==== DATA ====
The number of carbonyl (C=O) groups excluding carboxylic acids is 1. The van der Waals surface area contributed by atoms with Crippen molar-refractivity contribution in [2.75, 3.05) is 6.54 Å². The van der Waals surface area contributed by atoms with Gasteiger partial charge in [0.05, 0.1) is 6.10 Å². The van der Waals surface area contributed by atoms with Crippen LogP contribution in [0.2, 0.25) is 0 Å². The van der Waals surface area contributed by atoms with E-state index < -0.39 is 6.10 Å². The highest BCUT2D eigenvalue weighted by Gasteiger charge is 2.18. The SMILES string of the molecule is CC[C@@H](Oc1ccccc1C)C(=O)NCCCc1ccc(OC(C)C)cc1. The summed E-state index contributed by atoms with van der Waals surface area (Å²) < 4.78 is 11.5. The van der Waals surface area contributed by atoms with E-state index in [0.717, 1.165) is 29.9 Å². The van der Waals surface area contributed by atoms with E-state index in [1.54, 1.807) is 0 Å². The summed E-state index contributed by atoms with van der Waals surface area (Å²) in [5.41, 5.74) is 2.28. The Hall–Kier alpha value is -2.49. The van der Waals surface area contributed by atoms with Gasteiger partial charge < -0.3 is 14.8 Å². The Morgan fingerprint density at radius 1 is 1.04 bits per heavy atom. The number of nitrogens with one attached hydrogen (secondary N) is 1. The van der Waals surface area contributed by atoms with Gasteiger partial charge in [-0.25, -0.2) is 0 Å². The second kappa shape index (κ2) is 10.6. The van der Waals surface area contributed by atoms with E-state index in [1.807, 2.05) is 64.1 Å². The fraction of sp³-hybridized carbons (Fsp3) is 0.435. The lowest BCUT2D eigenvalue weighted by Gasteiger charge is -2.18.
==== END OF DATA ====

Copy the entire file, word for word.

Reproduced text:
The number of carbonyl (C=O) groups excluding carboxylic acids is 1. The van der Waals surface area contributed by atoms with Crippen molar-refractivity contribution in [2.75, 3.05) is 6.54 Å². The van der Waals surface area contributed by atoms with Gasteiger partial charge in [0.05, 0.1) is 6.10 Å². The van der Waals surface area contributed by atoms with Crippen LogP contribution in [0.2, 0.25) is 0 Å². The van der Waals surface area contributed by atoms with E-state index < -0.39 is 6.10 Å². The highest BCUT2D eigenvalue weighted by Gasteiger charge is 2.18. The SMILES string of the molecule is CC[C@@H](Oc1ccccc1C)C(=O)NCCCc1ccc(OC(C)C)cc1. The summed E-state index contributed by atoms with van der Waals surface area (Å²) < 4.78 is 11.5. The van der Waals surface area contributed by atoms with E-state index in [0.717, 1.165) is 29.9 Å². The van der Waals surface area contributed by atoms with E-state index in [1.54, 1.807) is 0 Å². The summed E-state index contributed by atoms with van der Waals surface area (Å²) in [5.41, 5.74) is 2.28. The Hall–Kier alpha value is -2.49. The van der Waals surface area contributed by atoms with Gasteiger partial charge < -0.3 is 14.8 Å². The Morgan fingerprint density at radius 1 is 1.04 bits per heavy atom. The number of nitrogens with one attached hydrogen (secondary N) is 1. The van der Waals surface area contributed by atoms with Gasteiger partial charge in [-0.25, -0.2) is 0 Å². The second kappa shape index (κ2) is 10.6. The van der Waals surface area contributed by atoms with E-state index in [1.807, 2.05) is 64.1 Å². The fraction of sp³-hybridized carbons (Fsp3) is 0.435. The lowest BCUT2D eigenvalue weighted by Gasteiger charge is -2.18.